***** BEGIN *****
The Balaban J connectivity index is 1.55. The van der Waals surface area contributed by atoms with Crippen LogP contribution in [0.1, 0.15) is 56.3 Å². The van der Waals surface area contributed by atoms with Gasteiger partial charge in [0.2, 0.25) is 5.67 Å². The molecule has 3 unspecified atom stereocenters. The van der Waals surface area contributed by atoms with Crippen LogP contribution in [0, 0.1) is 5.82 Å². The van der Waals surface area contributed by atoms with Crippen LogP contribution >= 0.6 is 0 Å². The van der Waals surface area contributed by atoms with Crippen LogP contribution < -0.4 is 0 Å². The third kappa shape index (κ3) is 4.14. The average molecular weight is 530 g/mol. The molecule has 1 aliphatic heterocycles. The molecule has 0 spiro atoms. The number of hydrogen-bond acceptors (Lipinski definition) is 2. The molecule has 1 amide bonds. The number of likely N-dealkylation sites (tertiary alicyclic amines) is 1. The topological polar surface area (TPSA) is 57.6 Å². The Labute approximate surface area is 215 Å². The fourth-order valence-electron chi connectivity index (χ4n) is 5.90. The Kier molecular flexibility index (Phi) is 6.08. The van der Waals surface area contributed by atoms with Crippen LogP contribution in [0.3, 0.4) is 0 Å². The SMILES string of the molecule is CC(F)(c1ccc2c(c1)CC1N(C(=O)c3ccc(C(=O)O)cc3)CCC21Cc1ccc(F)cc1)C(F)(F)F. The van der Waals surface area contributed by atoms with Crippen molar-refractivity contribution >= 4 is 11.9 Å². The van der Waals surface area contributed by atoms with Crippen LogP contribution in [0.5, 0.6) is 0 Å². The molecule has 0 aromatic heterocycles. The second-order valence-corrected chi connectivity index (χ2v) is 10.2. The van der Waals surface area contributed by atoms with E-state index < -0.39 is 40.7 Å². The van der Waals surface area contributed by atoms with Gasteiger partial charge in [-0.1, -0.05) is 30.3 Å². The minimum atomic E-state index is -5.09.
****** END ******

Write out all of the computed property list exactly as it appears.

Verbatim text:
The Balaban J connectivity index is 1.55. The van der Waals surface area contributed by atoms with Crippen LogP contribution in [0.1, 0.15) is 56.3 Å². The van der Waals surface area contributed by atoms with Gasteiger partial charge in [0.2, 0.25) is 5.67 Å². The molecule has 3 unspecified atom stereocenters. The van der Waals surface area contributed by atoms with Crippen LogP contribution in [0, 0.1) is 5.82 Å². The van der Waals surface area contributed by atoms with Crippen LogP contribution >= 0.6 is 0 Å². The van der Waals surface area contributed by atoms with Crippen LogP contribution < -0.4 is 0 Å². The third kappa shape index (κ3) is 4.14. The average molecular weight is 530 g/mol. The molecule has 1 aliphatic heterocycles. The molecule has 0 spiro atoms. The number of hydrogen-bond acceptors (Lipinski definition) is 2. The molecule has 1 amide bonds. The number of likely N-dealkylation sites (tertiary alicyclic amines) is 1. The topological polar surface area (TPSA) is 57.6 Å². The Labute approximate surface area is 215 Å². The fourth-order valence-electron chi connectivity index (χ4n) is 5.90. The Kier molecular flexibility index (Phi) is 6.08. The van der Waals surface area contributed by atoms with Crippen LogP contribution in [0.3, 0.4) is 0 Å². The SMILES string of the molecule is CC(F)(c1ccc2c(c1)CC1N(C(=O)c3ccc(C(=O)O)cc3)CCC21Cc1ccc(F)cc1)C(F)(F)F. The van der Waals surface area contributed by atoms with Crippen molar-refractivity contribution >= 4 is 11.9 Å². The van der Waals surface area contributed by atoms with Crippen LogP contribution in [0.5, 0.6) is 0 Å². The molecule has 0 aromatic heterocycles. The second-order valence-corrected chi connectivity index (χ2v) is 10.2. The van der Waals surface area contributed by atoms with E-state index < -0.39 is 40.7 Å². The van der Waals surface area contributed by atoms with Gasteiger partial charge in [-0.1, -0.05) is 30.3 Å². The minimum atomic E-state index is -5.09.